AASLD-FDA-NIH-PhRMA Hepatotoxicity Steering Group Meeting, 2006 Presentations: Adaptation to liver injury: tacrine, isoniazid, ethanol, experimental drugs
John R. Senior, MD
Associate Director for Science, Office of Pharmacoepidemiology and Statistical Science,
Food and Drug Administration
Adaptation to liver injury: Tacrine, isoniazid, ethanol, experimental drugs [PDF]
Animal toxicologic studies have been generally successful in detecting conventionally toxic drug candidates and preventing them from being used clinically, but have sometimes failed to detect drugs that are injurious to only a few patients out of many, after drug approval and marketing. This has been attributed to idiosyncrasy, a misunderstood term referring to human individual differences that make some people more susceptible to drug-induced injury that is unpredictable, not dose-related, often but not always rare, and for which the mechanism of injury is unknown. Another aspect of idiosyncracy not hitherto clearly recognized has been differing capacities of diverse individuals to respond to injury by resistance, repair, regeneration, and healing of injury with restoration of normal hepatic function and subsequent tolerance to the xenobiotic substance that caused the initial injury. The liver is the principal organ that copes with effects of hundreds of endogenous and exogenous chemical substances simultaneously, and has evolved mechanisms for preserving itself while doing so; it is an amazingly robust organ. We focus our attention this afternoon upon some of these resistance-repair-regeneration processes in seeking to understand better their diversity, and how we may learn to use these mechanisms of adaptive tolerance development We are considering 21st-century material; Hy Zimmerman’s 1999 book does not even mention adaptation or tolerance. Yet some of the speakers have been working on concepts related to these phenomena for two decades.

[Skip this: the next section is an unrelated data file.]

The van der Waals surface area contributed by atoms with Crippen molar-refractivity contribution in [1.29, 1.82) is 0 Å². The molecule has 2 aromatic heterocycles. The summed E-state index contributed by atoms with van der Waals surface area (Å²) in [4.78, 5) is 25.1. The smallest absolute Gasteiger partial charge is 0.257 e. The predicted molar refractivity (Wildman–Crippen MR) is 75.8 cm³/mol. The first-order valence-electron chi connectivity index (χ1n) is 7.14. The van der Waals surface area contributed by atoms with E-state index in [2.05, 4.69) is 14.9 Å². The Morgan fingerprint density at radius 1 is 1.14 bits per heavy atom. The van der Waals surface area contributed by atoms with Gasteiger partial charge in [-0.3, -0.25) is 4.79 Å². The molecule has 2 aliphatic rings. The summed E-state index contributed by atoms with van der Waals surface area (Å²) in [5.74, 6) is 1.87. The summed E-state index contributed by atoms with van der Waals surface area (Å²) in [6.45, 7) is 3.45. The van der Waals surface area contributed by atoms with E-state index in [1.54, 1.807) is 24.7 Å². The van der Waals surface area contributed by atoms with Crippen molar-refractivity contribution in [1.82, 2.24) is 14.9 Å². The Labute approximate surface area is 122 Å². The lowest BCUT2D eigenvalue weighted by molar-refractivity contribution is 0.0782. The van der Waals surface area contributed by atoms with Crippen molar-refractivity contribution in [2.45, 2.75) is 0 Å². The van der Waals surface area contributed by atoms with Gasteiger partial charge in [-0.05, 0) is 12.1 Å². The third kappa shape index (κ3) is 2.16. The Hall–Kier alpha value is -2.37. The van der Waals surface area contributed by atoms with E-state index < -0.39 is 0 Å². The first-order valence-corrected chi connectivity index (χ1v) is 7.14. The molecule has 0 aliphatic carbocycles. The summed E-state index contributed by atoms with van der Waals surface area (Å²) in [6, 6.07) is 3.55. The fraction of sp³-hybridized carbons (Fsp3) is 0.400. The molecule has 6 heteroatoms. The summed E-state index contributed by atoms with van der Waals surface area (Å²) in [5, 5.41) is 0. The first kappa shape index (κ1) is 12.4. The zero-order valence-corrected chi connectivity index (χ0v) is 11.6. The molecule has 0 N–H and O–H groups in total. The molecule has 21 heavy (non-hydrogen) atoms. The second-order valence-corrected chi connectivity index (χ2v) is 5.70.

I shall start with some clinical remarks on evidence of adaptive tolerance for some quite old compounds: ethanol, isoniazid, tacrine, and then mention some newer investigational drugs that are teaching us lessons. Ethanol is oxidized in the liver, mainly, to acetaldehyde, a very reactive compound but one that is further oxidized to acetate. Not all heavy drinkers are susceptible to serious liver injury, to develop acute hepatitis and eventually cirrhosis after many recurrent bouts following addictive repeated exposures. Most alcohol consumers either are not injured seriously, or adapt and become relatively tolerant, but only 15-20% do not and become increasingly unable to repair the damages done by the recurring bouts of acute alcoholic hepatitis. With isoniazid, even more of the users show adaptive tolerance. Even though perhaps 15-20% may show initial injury, by transaminase rises, most of them adapt, and only about 1:1000 fail to adapt and may be seriously injured. With tacrine, although about 50% of users show initial transaminase rises, the occurrence of subsequent serious injury is exceedingly rare. Each drug seems to have its own pattern or incidence of initial injury, and its own propensity to adaptive tolerance. Newer drugs also show some of these patterns, about which we are just beginning to learn.